Next, a deposition-preventing layer 3 a having a reverse-tapered cross-section profile was formed in the same manner as in Example 1. The layer 3 a had a lattice-like structure with apertures of 250 μm×250 μm being disposed in plane at a pitch of 300 μm. To form the layer 3 a, the viscosity of the resist used was so controlled that the thickness of the layer 3 a could be about 0.5 μm. The tapered angle (mean value) of the layer 3 a to the substrate was about 146°. The resistivity of the layer 3 a was >1×1012 Ω·cm.

Next, a deposition-preventing layer 3 b having a reverse-tapered cross-section profile was overlying said layer 3 a, in the same manner as in Example 2. The layer 3 b had a stripe-like pattern with a line width of 30 μm at a pitch of 300 μm. This crossed the electroconductive anode layer 2 at right angles, and was on the layer 3 a. To form the layer 3 b, the viscosity of the resist used was so controlled that the thickness of the layer 3 b could be about 4 μm. The tapered angle (mean value) of the layer 3 b to the substrate was about 52°. The resistivity of the layer 3 b was >1×1012 Ω·cm.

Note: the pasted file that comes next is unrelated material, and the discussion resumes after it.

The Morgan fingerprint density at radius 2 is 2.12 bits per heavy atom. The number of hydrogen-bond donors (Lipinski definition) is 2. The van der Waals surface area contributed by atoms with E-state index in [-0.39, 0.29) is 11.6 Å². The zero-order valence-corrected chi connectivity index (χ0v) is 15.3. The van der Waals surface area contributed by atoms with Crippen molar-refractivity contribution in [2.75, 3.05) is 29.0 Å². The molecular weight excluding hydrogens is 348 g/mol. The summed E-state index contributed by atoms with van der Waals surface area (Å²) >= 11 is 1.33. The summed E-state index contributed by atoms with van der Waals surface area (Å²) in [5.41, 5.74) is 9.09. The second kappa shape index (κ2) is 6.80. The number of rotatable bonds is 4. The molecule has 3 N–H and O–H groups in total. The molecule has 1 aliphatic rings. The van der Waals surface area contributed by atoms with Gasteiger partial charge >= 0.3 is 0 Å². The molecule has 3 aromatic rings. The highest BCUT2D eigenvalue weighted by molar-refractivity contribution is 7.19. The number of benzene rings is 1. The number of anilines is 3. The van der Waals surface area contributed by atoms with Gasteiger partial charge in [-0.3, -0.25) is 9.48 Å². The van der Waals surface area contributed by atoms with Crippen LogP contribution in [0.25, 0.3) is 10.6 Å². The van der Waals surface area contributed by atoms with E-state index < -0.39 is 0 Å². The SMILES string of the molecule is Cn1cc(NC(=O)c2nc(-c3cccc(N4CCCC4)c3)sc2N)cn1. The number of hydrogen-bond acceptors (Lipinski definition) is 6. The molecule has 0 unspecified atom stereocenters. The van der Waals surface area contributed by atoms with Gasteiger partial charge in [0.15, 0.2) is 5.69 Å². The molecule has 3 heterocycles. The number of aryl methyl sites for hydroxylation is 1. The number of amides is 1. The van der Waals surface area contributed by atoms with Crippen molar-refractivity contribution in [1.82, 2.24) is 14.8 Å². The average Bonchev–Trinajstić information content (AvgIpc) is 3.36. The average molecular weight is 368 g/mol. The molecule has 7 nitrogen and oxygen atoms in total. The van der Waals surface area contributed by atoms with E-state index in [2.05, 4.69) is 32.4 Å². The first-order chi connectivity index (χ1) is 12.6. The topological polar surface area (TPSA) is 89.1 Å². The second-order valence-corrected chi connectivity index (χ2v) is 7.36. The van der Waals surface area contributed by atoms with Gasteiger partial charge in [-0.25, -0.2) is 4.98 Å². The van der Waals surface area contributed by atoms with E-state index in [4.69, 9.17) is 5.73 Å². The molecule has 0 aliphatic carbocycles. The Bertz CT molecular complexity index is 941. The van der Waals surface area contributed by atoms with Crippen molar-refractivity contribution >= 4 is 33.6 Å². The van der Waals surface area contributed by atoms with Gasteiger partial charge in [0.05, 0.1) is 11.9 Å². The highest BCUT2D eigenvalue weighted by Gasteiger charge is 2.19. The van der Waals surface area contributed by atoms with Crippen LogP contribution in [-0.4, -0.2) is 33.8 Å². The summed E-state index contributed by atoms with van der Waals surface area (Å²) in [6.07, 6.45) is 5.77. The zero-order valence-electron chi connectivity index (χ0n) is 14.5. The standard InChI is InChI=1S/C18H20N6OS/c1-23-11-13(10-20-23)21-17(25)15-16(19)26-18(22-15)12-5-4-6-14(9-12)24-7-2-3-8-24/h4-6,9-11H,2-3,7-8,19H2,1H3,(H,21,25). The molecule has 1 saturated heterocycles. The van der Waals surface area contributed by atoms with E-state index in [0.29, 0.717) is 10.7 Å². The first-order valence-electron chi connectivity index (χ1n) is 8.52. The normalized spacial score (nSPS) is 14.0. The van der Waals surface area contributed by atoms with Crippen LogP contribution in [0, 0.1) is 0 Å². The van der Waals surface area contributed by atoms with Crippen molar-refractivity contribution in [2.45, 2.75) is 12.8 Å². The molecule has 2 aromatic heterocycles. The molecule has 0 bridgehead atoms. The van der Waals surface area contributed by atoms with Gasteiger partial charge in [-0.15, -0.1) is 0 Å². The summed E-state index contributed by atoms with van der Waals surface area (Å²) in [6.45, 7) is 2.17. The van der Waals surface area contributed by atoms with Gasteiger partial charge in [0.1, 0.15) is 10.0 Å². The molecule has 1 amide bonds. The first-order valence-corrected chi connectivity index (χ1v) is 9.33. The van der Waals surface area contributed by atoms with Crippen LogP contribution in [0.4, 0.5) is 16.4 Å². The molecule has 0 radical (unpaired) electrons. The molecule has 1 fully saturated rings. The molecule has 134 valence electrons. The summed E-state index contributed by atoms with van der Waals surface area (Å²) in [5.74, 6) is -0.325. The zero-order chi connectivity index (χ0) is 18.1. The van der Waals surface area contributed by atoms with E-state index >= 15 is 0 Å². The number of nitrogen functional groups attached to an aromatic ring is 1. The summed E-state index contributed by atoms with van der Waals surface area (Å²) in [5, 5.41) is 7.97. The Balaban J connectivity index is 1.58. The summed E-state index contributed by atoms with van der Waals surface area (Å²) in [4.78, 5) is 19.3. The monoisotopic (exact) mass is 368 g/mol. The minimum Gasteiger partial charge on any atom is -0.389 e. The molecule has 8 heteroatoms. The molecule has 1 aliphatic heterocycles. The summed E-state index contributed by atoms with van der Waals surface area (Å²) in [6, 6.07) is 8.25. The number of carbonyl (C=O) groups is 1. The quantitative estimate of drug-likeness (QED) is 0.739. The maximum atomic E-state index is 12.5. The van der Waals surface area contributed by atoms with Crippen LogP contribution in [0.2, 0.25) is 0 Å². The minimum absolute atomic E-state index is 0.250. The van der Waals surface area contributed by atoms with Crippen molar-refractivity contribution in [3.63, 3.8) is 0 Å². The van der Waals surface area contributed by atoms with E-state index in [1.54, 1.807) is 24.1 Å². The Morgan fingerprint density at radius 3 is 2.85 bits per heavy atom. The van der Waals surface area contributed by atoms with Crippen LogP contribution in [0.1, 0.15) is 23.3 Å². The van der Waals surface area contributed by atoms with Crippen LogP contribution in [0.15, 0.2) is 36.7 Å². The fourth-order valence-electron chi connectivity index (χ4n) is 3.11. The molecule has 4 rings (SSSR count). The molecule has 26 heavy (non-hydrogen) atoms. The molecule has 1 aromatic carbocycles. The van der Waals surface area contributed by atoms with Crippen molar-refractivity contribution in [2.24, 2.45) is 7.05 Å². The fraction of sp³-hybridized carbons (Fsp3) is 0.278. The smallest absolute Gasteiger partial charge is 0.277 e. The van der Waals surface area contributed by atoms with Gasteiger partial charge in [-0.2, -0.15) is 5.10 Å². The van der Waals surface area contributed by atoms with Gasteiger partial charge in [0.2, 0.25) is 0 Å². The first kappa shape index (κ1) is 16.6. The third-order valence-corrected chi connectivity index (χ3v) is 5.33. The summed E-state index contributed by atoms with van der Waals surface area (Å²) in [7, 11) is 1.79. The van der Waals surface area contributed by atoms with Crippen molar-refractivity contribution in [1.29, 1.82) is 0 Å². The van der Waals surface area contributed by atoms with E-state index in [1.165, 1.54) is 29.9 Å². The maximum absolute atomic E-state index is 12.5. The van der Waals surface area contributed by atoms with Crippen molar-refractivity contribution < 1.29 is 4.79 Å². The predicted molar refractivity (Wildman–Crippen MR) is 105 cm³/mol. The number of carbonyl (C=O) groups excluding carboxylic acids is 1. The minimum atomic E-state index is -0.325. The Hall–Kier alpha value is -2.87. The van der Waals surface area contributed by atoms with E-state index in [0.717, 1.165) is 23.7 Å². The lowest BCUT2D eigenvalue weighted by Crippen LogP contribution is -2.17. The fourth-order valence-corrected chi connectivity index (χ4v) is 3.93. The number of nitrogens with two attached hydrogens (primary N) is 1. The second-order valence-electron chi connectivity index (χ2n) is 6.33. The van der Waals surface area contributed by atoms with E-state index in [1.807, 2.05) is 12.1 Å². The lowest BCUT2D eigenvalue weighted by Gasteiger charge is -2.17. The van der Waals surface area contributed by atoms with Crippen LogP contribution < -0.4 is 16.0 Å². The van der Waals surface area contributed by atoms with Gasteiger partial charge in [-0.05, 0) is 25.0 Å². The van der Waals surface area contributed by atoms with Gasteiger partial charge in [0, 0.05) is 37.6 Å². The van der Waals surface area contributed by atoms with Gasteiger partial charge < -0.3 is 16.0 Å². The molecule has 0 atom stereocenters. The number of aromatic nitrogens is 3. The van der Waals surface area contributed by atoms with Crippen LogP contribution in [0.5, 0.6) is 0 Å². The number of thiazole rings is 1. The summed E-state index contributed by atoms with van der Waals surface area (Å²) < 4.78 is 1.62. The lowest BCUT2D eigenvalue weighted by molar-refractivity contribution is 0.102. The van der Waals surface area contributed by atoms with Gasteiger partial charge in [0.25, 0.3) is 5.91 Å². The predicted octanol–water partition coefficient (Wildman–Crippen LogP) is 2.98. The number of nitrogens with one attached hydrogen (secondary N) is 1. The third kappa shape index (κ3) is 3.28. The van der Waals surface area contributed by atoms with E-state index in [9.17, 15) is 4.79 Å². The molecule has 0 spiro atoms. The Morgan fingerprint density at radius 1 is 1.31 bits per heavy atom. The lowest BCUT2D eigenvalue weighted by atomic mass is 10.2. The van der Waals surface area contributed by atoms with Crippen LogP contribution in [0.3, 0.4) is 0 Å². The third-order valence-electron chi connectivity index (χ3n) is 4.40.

The substrate 1 thus having two deposition-preventing layers 3 a and 3 b thereon was washed in pure water, dried with a blow of nitrogen, and then washed with UV/ozone for 10 minutes. Next, this was put in a vacuum vapor deposition chamber, and degassed via a cryopump to a vacuum degree of 1.1×10−6 Torr (about 1.5×10−4 Pa).

Next, copper phthalocyanine (having a crystal morphology of β-type; its chemical stricture is shown below) put in a molybdenum boat in the vacuum vapor deposition chamber was heated, vaporized, and deposited on the substrate. During the deposition operation, the vacuum degree in the chamber was kept at 1.1×10−6 Torr (about 1.5×10−4 Pa), and the deposition time was 1 minute. Thus was formed a hole injection layer having a thickness of 20 nm.